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Three men found guilty of Kevin Lunney abduction and torture sentenced to between 18 and 30 years

The three men had denied the charges.
Dec 20th 2021, 6:31 AM 55,984 0

Updated Dec 20th 2021, 1:36 PM

THE SPECIAL CRIMINAL Court has imposed a 30-year prison sentence on the man known as YZ, who kidnapped and tortured Quinn Industrial Holdings director Kevin Lunney and who the media remain gagged from identifying.

YZ’s co-accused Alan O’Brien received a 25-year sentence while the youngest of the three accused, Darren Redmond, will serve 18 years with the final three suspended.

Mr Justice Tony Hunt handed down the sentences today at the three-judge, non-jury court saying that the only reason he did not impose a life sentence on any of the three men was that the most severe penalties should be reserved for those who finance or benefit from these types of crimes.

He described Lunney as an “impressive, measured and careful” witness who, in his victim impact statement, had displayed a “humanity lacking in these three individuals”.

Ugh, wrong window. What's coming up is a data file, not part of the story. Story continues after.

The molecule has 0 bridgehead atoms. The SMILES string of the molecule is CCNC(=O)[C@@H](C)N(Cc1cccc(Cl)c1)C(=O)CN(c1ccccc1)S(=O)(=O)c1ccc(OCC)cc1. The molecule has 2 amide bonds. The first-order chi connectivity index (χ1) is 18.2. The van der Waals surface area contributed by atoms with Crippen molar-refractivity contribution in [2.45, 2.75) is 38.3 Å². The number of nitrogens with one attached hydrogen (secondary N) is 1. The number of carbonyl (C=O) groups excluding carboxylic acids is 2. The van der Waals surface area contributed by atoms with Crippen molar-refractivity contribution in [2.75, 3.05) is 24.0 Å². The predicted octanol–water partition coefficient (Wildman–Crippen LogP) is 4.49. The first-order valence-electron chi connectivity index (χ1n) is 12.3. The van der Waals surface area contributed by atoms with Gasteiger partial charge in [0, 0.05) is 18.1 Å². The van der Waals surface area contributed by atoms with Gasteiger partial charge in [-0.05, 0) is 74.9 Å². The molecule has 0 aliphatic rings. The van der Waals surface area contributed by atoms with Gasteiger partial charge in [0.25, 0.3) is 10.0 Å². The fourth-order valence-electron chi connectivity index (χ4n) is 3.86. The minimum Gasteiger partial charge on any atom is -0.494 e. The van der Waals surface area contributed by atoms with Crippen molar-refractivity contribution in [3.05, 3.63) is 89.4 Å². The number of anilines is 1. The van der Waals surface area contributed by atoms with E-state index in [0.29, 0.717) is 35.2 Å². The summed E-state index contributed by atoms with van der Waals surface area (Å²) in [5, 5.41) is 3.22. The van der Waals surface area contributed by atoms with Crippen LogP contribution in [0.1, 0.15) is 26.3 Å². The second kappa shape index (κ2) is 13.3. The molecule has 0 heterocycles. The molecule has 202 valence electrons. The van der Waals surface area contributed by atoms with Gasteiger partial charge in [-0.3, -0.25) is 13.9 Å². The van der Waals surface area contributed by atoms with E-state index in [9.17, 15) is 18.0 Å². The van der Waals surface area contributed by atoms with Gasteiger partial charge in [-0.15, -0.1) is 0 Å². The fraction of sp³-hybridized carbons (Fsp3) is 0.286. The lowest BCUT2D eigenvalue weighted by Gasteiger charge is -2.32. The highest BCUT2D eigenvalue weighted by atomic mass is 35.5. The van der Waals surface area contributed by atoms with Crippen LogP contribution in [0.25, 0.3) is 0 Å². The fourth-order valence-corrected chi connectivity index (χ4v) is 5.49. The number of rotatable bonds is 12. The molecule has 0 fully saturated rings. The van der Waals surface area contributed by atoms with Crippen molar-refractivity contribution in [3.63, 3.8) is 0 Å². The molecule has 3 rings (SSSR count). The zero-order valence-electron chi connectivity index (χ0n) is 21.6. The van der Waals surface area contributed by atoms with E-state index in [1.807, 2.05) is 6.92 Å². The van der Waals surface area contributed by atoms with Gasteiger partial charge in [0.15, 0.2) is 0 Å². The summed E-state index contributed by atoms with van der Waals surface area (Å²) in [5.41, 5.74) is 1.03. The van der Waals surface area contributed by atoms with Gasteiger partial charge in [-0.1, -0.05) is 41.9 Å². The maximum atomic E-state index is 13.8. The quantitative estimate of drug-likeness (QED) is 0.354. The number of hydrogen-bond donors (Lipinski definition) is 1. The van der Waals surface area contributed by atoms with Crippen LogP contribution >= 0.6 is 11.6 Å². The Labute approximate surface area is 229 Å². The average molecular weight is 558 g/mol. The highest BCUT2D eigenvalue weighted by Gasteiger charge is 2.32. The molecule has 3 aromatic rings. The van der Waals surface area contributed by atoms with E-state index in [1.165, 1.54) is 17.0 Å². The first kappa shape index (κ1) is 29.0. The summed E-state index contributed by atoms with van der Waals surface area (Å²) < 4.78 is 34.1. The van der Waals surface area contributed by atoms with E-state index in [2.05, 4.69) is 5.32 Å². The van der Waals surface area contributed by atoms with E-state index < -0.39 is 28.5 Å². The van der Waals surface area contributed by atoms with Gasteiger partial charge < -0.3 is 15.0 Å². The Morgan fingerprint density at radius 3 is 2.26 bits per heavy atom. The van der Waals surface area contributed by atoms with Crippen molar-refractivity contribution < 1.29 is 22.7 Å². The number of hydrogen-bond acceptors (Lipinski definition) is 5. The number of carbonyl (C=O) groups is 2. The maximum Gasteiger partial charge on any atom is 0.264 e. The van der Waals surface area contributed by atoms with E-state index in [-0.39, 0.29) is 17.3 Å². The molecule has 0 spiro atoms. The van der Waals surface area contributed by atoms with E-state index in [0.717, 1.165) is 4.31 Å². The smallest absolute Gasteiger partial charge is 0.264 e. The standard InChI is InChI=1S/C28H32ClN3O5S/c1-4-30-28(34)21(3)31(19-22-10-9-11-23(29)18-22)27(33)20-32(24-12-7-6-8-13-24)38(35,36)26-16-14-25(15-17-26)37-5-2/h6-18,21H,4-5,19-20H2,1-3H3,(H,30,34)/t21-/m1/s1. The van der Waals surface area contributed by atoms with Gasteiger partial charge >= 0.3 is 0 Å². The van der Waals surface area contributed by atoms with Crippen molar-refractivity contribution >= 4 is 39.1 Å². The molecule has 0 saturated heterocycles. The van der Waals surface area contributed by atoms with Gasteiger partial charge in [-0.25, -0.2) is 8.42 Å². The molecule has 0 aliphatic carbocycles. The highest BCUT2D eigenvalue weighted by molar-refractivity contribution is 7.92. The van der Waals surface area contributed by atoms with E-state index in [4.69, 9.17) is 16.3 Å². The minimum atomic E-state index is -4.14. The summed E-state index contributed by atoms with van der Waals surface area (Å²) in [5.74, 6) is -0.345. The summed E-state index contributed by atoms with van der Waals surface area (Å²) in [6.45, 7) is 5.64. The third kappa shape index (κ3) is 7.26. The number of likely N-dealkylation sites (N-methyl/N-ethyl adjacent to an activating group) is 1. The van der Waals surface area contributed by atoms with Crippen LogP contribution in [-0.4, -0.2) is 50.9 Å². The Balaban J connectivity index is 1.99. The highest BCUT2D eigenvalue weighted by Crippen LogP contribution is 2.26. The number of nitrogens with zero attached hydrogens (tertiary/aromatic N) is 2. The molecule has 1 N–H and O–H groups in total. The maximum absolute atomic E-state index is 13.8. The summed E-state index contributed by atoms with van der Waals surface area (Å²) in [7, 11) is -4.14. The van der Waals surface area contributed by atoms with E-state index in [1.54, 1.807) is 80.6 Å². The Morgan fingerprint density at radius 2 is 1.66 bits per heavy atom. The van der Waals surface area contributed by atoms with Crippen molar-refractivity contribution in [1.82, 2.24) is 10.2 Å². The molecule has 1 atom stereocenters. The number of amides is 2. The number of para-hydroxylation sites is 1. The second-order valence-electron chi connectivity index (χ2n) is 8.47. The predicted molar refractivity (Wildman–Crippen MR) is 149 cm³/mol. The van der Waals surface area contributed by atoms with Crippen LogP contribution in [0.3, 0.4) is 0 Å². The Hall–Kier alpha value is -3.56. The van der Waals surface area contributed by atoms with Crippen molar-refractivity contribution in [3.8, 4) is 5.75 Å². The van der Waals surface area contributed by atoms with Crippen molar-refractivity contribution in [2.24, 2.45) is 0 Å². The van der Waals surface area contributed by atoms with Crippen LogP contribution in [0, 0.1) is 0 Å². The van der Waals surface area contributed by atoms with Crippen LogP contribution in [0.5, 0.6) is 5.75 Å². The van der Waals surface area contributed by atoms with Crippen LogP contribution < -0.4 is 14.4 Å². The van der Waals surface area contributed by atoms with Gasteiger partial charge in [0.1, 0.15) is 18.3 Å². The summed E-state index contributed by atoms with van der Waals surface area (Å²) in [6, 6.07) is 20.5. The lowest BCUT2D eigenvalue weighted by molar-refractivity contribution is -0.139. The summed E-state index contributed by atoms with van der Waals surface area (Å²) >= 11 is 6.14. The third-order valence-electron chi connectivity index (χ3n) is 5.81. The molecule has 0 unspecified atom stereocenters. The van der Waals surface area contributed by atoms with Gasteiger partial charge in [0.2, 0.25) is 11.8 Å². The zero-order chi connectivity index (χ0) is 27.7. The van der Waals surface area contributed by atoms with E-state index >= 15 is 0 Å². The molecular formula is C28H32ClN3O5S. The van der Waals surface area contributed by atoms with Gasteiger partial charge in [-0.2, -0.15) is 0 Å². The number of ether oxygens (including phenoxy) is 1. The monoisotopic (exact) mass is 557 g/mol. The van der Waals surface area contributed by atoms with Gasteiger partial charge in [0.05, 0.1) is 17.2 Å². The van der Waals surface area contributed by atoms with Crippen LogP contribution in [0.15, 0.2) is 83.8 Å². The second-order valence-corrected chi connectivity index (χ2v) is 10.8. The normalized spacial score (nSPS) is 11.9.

He said they had carried out “premeditated and casual brutality” on a “decent man”.

He added: “Although Mr Lunney has displayed remarkable courage, stoicism and resilience, he will carry the emotional baggage of these crimes to his dying day.”

Mr Justice Hunt also commented on the claims made during the trial that the use of CCTV and mobile phone evidence against the three accused was a breach of their civil liberties.

The judge said the “outrageous scale” of the breaches of liberty carried out by the three accused on Lunney “puts in context the alleged incursion into civil liberty” caused by the investigation.

He said the “narrow focus” on trial rights is not the beginning and end of what is to be considered, as victims and society have a right to the proper investigation and prosecution of serious crime.